Mr. DeBlasio, tear down that fence!
Wire fences in Cobble Hill Park are dividing more than just plants and parkgoers’ feet — they’re driving a wedge between local volunteer gardeners who insist they’re vital for protecting baby shrubs from dog poop and people’s boots, and residents who are demanding the city rip out the unsightly railings so they can enjoy more of the verdant green space.
“It’s really ugly and it makes me angry every time I see it — it makes me feel alienated from my local park,” said Nancie Katz, who started a petition that has amassed 100 signatures demanding that the city remove the fences. “I understand they want to protect certain flowered areas, but even so, are people really going to trample in there? Please, it’s Cobble Hill.”
The Parks Department first started installing knee- and shoulder-high fences in the park at Clinton and Congress streets to protect newly-planted vegetation from feet, feces, and vandals about five years ago, when the garden was in dire need of a makeover, according to the leader of the park’s advocacy group.
“The fences are there because the last few years we’ve been working really hard to restore the vegetation,” said Barbara Krongel of Friends of Cobble Hill Park, a collective of local green thumbs that has tended the small park for almost 30 years. “There wasn’t much grass, bushes were dead and the plantings weren’t protected. The sprinkler system was getting vandalized, so that needed protection too.”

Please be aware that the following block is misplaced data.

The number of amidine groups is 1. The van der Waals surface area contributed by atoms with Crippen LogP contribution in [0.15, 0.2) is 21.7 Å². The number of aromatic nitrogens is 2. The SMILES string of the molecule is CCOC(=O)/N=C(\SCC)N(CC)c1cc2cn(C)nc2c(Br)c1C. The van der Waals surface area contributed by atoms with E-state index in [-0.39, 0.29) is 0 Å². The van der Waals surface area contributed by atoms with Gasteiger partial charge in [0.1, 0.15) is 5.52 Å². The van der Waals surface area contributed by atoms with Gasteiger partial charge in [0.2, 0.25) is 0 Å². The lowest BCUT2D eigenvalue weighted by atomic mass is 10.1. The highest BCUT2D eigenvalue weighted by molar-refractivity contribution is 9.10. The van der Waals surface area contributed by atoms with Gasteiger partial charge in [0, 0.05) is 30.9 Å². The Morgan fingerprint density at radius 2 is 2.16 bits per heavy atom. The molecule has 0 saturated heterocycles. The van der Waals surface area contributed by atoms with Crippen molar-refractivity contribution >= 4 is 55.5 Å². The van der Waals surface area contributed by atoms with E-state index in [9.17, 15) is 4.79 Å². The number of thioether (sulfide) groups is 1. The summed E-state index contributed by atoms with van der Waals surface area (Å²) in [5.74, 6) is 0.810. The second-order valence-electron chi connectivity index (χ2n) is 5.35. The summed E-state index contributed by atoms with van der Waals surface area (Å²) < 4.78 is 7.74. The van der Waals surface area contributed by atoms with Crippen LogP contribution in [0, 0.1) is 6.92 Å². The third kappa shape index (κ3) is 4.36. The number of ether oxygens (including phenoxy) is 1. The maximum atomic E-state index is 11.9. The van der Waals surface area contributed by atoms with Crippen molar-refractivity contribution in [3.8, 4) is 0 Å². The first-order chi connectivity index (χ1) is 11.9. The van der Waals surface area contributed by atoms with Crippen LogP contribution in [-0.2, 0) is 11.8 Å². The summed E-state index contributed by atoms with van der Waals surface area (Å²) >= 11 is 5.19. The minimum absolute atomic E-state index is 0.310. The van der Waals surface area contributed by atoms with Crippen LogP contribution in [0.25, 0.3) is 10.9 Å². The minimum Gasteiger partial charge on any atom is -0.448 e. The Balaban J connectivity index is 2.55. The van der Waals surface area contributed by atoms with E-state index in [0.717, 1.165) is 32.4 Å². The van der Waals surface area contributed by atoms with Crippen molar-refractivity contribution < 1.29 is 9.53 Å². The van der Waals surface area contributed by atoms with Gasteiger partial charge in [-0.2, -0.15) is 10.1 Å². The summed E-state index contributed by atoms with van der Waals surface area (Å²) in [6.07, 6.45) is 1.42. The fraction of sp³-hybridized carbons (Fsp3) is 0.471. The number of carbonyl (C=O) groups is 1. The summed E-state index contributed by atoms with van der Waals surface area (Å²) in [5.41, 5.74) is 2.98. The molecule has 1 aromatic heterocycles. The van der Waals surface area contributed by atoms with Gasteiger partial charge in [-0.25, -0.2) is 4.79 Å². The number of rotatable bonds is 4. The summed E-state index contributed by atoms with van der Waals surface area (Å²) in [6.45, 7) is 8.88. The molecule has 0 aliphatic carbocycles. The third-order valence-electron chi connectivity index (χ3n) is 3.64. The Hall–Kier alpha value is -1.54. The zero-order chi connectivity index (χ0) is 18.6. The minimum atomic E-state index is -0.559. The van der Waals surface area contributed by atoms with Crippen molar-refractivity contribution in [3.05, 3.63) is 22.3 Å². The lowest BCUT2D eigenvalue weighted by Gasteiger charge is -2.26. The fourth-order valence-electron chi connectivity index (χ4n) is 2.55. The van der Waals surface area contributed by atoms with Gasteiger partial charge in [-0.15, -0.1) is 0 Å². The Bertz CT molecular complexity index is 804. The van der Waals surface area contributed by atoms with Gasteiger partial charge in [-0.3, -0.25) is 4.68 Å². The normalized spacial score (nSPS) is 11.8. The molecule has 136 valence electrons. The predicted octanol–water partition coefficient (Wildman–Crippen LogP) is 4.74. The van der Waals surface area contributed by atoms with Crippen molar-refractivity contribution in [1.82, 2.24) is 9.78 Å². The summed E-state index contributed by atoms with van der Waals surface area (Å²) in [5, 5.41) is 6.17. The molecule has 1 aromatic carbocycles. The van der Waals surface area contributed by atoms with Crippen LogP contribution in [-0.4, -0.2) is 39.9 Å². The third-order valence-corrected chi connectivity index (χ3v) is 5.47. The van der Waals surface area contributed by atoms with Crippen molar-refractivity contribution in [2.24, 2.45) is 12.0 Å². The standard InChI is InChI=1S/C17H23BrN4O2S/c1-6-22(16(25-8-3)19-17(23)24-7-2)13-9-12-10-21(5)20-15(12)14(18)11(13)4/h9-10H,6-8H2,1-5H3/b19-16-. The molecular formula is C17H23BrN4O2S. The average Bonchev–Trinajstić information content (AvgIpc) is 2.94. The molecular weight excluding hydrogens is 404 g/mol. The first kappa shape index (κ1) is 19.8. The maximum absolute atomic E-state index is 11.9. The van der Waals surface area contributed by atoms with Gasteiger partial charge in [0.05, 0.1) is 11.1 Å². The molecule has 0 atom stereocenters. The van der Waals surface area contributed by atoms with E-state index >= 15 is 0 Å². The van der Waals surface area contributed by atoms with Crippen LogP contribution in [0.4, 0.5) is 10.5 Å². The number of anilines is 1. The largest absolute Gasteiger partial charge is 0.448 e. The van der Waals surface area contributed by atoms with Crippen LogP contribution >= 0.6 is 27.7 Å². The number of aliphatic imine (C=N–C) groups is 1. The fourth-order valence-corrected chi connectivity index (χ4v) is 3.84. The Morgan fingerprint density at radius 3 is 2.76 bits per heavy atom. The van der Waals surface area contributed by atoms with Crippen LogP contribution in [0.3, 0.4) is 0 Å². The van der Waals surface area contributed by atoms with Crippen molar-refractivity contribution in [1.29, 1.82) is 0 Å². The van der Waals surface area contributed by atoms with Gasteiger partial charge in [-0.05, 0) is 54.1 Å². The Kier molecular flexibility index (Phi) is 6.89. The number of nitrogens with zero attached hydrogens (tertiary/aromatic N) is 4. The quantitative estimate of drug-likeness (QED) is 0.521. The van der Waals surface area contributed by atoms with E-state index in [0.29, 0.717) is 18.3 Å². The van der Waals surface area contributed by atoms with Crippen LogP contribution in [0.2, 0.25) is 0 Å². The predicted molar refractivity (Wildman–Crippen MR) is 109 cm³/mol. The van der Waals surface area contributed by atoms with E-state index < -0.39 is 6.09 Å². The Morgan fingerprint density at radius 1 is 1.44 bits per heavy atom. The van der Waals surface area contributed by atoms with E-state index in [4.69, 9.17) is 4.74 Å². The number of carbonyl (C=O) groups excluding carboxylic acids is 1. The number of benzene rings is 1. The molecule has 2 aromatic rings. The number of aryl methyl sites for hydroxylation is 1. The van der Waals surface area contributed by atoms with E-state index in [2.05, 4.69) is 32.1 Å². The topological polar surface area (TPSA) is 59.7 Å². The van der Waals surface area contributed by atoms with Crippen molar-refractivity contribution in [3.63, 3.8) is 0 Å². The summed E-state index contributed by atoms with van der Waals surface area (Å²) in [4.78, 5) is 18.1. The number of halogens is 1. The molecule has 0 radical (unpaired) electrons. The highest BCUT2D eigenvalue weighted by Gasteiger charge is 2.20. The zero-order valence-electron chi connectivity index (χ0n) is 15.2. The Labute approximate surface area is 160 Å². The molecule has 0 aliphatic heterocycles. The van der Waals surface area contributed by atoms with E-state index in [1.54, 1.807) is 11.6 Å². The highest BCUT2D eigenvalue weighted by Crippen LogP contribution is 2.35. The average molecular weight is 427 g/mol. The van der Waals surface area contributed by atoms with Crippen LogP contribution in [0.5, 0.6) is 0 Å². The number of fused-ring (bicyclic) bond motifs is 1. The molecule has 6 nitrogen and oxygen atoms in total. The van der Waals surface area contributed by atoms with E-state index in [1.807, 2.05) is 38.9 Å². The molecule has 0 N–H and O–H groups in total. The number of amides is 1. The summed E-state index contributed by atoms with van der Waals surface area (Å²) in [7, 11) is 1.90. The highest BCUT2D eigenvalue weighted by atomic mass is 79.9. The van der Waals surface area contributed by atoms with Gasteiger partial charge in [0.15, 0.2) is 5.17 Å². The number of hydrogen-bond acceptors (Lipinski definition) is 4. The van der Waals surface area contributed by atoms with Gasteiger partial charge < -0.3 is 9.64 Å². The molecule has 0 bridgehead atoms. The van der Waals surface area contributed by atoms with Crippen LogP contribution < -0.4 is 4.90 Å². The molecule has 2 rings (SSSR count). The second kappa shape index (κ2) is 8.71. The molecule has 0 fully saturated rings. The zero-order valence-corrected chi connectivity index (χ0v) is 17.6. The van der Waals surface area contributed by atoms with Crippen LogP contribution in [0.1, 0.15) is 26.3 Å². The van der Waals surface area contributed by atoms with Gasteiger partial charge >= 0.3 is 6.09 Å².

But now the rampant enclosure erections are out of control, the critics charge, and are effectively blocking off most of the park from visitors and their dogs. The Friends of Cobble Hill Park have gone power-mad planting and protecting new posies, they claim, and are using the public park as their own garden.
“People want to treat it as a botanic garden — and this ain’t no botanic garden,” said local Aaron Raskin.
But Parks Department officials are ultimately the ones who decide whether to install the fences or not, the stewards say, and besides — the meadow was never designed to entertain large numbers of humans and animals, because the city has designated it as a “passive sitting park.”
If residents have a problem with the barricades, one member said, they should get their hands dirty and experience first-hand just how hard it is keeping the park looking pretty without them.
“It’s easy to point figures and say you’re doing this wrong,” said June Negrycz, who ran the Friends group before Krongel, during which time she claims she spent up to 40 hours a week watering plants there. “Why don’t those people come in and work in the dog s--- and plant the plants if they’re so visually upset with these fences?”
A Parks spokeswoman would not say if the agency would entertain the demands to take the fences down.